John Jones(son of REES & JANE Vaughan? ) arrived on the Rajasthan 1840
-Mr. Rees Jones was born in the village of Mantman, Radnor, Wales. August 31, 1792
Rees Jones, late of the 23rd Regiment. Arrived in australia,1840. (died in aust) so not in 1841 census
'RAJASTHAN'JONES, Rees and wife Jane, 5 children including Rees, Elizabeth Ann, Ellen, 2 sons
their son john joneswas born 1827, Pennyboynt,Wales Christening:
22 FEB 1827 Llanbadarnfawr, Radnor, Wales
anything that could be a clue to his parents? or siblings?,marriage? or the other children's birth( Rees, Elizabeth Ann, Ellen, 2 sons)
Mr. Jones is justly entitled to be called a veteran of Waterloo, although he did not actually take part in the engagement. He, however, served through the Peninsular war under Wellington, and proved himself to be a valiant soldier. Mr. Jones was born in the village of Mantman, Radnor, Wales. August 31, 1792. In early life he followed the profession of gardening, but having a liking for military pursuits, joined the militiary, in which he served bub ashort time, and subsequently enlisted in the 43rd Regiment of foot. At the time that he joined the regulars his age was about eighteen years, his manly appearance favoring his acceptance .
He served in the army as a private for a period of thirteen years and three months, and as a corporal one year and eight months, his total service being fourteen years and eleven months. In that period he went through a large amount of active service. He went with an expedition to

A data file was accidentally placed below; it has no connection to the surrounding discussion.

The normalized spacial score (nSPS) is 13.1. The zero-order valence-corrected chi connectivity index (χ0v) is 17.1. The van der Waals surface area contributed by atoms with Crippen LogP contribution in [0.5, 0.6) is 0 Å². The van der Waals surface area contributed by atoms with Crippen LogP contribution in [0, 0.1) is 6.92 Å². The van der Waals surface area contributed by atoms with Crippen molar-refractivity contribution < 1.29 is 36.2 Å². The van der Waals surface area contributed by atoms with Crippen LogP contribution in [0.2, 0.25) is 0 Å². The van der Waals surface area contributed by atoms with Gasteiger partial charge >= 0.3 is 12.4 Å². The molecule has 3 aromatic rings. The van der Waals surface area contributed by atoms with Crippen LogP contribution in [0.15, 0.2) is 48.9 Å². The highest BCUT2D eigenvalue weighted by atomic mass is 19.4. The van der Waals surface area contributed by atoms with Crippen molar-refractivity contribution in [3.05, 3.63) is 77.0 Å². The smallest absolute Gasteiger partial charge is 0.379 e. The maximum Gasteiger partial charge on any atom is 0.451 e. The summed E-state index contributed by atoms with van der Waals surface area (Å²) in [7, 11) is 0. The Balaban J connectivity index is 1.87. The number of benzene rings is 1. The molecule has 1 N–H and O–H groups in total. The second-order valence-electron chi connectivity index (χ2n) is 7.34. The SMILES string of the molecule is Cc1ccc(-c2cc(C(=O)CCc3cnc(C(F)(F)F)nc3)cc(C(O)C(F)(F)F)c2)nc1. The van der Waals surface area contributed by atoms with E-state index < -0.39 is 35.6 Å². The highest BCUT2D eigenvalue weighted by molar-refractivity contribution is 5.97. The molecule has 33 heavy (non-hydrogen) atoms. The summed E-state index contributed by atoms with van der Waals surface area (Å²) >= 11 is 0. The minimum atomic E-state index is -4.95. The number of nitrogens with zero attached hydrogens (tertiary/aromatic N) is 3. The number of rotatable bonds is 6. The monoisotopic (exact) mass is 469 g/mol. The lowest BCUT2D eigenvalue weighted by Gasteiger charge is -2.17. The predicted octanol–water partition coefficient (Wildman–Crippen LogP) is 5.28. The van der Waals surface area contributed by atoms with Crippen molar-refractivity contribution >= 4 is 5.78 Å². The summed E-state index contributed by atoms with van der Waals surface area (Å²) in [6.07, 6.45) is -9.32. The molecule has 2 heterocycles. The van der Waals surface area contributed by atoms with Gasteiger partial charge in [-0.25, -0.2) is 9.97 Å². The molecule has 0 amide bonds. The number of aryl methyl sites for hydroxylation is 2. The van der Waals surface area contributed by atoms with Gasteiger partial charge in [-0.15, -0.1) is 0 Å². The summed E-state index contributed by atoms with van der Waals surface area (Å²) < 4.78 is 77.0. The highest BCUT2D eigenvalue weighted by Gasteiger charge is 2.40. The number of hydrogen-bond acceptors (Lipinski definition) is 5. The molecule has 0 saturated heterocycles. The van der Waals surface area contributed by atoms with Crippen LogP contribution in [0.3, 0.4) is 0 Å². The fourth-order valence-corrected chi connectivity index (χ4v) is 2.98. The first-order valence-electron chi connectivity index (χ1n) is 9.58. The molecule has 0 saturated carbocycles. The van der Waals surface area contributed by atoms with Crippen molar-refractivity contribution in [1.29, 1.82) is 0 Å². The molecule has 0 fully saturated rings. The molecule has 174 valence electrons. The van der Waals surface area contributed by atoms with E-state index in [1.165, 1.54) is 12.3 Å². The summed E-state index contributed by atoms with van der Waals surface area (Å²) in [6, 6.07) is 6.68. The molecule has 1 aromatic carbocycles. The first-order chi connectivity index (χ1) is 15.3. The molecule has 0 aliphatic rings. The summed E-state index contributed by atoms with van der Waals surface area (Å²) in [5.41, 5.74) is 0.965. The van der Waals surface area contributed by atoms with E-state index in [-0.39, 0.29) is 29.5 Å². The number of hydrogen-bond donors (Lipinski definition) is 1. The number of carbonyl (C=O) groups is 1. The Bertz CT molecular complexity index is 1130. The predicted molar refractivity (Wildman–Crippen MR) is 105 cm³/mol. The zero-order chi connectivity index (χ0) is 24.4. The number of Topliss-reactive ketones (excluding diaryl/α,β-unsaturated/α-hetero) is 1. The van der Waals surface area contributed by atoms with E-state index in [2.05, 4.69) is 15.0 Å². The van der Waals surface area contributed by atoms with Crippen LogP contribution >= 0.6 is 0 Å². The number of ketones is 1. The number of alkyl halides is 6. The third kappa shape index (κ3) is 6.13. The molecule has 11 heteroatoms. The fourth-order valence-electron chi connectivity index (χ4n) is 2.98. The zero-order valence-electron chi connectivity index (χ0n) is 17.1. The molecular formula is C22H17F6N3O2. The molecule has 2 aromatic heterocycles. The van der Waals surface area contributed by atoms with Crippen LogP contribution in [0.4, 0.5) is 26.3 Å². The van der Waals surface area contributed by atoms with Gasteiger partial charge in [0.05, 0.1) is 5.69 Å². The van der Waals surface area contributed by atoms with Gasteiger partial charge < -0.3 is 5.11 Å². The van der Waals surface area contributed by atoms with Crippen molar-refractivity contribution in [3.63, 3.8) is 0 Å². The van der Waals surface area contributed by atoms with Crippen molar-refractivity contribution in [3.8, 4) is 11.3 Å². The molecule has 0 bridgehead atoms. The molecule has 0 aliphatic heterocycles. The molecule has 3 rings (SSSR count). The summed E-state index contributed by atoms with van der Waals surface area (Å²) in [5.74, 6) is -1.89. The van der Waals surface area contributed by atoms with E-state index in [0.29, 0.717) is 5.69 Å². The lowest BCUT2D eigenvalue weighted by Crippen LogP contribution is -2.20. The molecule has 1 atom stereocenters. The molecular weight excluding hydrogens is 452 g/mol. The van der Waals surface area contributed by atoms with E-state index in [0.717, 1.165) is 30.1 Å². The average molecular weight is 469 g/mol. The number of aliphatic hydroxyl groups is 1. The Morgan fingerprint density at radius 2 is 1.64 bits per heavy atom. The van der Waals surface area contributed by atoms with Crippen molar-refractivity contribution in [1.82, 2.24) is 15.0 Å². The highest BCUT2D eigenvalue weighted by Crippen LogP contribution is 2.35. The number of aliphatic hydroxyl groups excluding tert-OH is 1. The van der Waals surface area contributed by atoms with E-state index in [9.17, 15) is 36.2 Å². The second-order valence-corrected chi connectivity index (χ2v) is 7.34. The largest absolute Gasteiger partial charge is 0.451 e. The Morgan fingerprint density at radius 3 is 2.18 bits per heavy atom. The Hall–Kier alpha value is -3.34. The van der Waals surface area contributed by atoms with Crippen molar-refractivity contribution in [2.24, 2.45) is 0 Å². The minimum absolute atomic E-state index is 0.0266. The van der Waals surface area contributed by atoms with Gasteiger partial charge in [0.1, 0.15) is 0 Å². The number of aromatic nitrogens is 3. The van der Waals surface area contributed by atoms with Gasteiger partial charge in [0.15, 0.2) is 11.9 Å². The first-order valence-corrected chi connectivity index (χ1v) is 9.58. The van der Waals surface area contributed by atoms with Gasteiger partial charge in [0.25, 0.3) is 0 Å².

America, and was also one of the ill-fated Walcheren expedition, which was sent off the coast of the Netherlands under the command of the Earl of Chatham.
He likewise took part in the following battles: - Cuidad, Rodrigo, Badajoz, Salamanca, Vittoria, Rivelle, and Toulouse, for each of which he received a silver clasp and a silver medal for general service. Altogether he had taken part in eight general engagements and- a number of skirmishes, but through some inadvertence of the imperial department was only credited with six engagements.
His regiment came up too late to take part in the memorable battle of Waterloo, but was present at the capitulation of Paris.
After faithfully serving his king and country for nearly fifteeen years he was discharged from the army on pension owing to blindness of the left eye, which was attributable to one of the engagements in which he took a part